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PR peeves

December 22, 2010

The public relations pet peeve of the week goes to Bill Phillips, who writes on his blog:

The new cancer care clinic in Prince George has hired its second oncologist. The press release writers go into full swing. The first quote in the press release is from MLA Shirley Bond, the second is from MLA Pat Bell, the third is from MLA John Rustad, the fourth from Dr. Ronald Chapman … finally someone who actually works in the field. The fourth quote is from someone from the B.C. Cancer Control Agency.

It’s a page-and-a-half press release and, lo and behold, there are no quotes from Dr. Suresh Kattakar, the new oncologist. Guess he’s not important.


It’s almost as if communication isn’t the main goal of these press release writers.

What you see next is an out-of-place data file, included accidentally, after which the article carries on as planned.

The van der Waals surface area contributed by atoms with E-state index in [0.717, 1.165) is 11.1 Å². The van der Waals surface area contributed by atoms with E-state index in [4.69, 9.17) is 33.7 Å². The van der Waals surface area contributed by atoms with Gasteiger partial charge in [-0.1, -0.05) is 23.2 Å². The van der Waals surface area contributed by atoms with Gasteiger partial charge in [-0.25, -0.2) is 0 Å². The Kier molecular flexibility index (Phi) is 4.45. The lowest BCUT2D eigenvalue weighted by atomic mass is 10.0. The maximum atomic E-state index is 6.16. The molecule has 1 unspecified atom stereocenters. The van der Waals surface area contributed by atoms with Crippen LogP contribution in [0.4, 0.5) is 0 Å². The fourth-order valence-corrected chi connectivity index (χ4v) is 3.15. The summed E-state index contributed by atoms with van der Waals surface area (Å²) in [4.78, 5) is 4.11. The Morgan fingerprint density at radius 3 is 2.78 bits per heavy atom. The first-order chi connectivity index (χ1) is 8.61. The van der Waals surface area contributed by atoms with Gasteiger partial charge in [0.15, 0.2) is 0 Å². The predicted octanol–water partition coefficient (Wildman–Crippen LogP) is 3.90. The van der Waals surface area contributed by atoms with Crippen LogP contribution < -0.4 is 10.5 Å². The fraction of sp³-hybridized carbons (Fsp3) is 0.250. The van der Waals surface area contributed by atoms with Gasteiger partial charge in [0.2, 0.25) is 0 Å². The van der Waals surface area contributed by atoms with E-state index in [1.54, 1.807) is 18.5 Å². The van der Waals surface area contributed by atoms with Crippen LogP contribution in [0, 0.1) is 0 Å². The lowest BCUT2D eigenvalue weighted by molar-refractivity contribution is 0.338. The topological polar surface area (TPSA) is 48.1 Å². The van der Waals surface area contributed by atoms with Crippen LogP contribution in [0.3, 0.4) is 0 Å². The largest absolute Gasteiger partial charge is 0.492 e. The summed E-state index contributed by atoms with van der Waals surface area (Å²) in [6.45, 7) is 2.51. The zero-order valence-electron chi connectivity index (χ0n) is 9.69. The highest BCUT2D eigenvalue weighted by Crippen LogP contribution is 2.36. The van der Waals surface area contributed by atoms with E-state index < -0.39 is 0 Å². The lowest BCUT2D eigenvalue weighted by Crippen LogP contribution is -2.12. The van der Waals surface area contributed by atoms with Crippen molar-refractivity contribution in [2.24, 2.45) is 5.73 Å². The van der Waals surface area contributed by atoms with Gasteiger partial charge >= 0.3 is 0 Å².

Here’s one rebellious idea that’s been floated to address the problem of the useless “our government has been working to blah blah blah” drivel: When you’re pressed into using a quote from a release, and when that quote is focused on self-promotion, use the word “bragged” rather than “said.”

Because that’s what the politicians who sign off on these releases are doing. And if, as a journalist, you’re going to use a government press release pretty much as is (which is sometimes necessary), adding that one word of truth is the least that can be done.

Does “bragged” connote something negative? Yes. It implies that the person is saying the words to further his or her political aims, rather than to tell the story behind how the project came to be built. If the quote is bragging, then say it.

Your thoughts?

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